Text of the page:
Nicell was often surprised by how candidly his subjects spoke. One of the most poignant scenes in the film involves Christina, a woman in her 70s, describing her abusive marriage. What makes it even more surprising is that Christina is Nicell’s mother.
“I never put people I know in my films, because it can be tricky if they don’t end up in the final cut. I only intended to do that interview with my mum to fill in some blanks about the marriage gratuity. After that, I just threw in a question about marriage. I didn’t expect her to reveal so much detail that she knew would appear on screen. Obviously it was something she wanted to get off her chest. My sister had never seen my mum speak about it so publicly, so it was very emotional.”
Nicell himself is only 38 years old, but most of the interviewees in the film range from their 60s to their late 80s. And yet he never found it hard to bridge that generation gap and make a connection with his subjects.
“By their nature, documentary filmmakers are nosy people. We’re really interested in people’s stories. It’s not a skill you can learn, you can either relate to people or not. You have to realise that the stories people are telling you are important to them, no matter how trivial you think it is.”
The real challenge for Nicell was in post-production. Though he had secured early funding from Screen Ireland, formerly known as the Irish Film Board, Nicell struggled to amass the full funds needed to complete the film. That necessitated a break halfway through the production.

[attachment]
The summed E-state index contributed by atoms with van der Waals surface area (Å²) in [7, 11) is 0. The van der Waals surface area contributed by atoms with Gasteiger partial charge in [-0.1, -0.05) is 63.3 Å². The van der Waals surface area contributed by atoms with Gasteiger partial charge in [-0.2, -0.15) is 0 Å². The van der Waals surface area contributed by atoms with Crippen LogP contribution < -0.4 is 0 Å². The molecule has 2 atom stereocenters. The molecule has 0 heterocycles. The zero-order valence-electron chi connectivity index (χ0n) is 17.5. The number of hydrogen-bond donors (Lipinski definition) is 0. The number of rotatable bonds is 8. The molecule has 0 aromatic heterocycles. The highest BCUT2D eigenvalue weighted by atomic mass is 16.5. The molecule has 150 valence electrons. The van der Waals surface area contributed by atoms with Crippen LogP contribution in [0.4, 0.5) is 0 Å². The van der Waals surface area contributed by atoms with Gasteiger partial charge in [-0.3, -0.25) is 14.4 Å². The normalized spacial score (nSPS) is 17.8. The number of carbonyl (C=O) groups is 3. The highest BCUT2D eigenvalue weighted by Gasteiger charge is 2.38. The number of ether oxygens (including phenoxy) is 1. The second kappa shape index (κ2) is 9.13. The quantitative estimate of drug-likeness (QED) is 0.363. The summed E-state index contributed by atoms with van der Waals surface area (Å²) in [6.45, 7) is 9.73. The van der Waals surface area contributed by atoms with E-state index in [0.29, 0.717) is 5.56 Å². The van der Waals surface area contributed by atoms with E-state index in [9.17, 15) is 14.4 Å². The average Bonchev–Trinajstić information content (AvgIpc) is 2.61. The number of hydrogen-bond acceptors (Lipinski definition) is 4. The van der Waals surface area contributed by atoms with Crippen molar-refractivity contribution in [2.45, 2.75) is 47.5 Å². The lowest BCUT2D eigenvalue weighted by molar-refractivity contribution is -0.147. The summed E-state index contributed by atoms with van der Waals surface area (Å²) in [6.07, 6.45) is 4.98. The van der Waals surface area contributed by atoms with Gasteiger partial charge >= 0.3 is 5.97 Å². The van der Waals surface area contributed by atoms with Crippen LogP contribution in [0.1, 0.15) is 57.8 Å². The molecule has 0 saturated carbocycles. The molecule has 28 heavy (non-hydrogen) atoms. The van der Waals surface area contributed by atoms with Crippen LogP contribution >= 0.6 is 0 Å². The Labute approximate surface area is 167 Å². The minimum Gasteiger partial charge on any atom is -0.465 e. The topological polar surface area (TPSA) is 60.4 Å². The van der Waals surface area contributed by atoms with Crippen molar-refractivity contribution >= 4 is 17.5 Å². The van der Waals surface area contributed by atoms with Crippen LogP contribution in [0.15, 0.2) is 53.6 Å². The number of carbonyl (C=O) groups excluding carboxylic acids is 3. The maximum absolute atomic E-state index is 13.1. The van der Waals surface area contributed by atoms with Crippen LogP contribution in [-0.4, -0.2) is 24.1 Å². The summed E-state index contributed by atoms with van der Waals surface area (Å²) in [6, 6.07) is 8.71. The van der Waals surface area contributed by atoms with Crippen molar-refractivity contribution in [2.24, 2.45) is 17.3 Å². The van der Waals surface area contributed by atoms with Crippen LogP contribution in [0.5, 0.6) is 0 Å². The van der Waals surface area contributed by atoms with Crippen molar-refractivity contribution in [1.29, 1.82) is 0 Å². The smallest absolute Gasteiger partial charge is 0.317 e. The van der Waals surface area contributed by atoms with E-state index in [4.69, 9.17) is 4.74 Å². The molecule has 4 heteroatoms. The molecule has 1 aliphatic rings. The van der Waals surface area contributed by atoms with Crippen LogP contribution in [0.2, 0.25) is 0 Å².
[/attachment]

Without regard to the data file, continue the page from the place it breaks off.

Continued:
“You don’t want to sell the film short by trying to scrape every penny on the post-production, but you have to be realistic. That means sometimes projects slow down. A film like this, you could have finished in a year, but sometimes you have to work on other projects to keep the lights on.”
Two years after production began, the film is finally ready to be released. Snackbox intends to enter the film into a series of film festivals next year, but the priority is a limited release this October, followed by a tour of one-off screenings around the country. “Of course I want my film in festivals. I want critics to like it. But at the moment we just want to get the film out there where people will see it.”
Ireland has changed rapidly in the last few years. Women and LGBT members in particular have achieved rights that seemed unthinkable 50 years ago. But for a lot of the people in Under the Clock, they feel that something has been lost along the way, that intimacy and connectivity have been diminished in a dating landscape increasingly defined by online dating. Over the course of the film, did Nicell start to become nostalgic for a time past?
“You can’t help but be. When you hear peoples’ stories you do become nostalgic, because they remember the bad times, but ultimately they have a warm feeling about the past. You just have to be careful that nostalgia doesn’t become a rose-tinted view of those times.”
“You can miss stuff from your youth, but you get to exchange it for other things. Nothing stays the same so you just embrace it”
Chris McMorrow is a Dublin-based painter that moonlights as a writer and actor in his spare time. When he saw a post on Facebook asking people to share their experiences of Clerys Clock for the film, he knew he had some good stories to tell.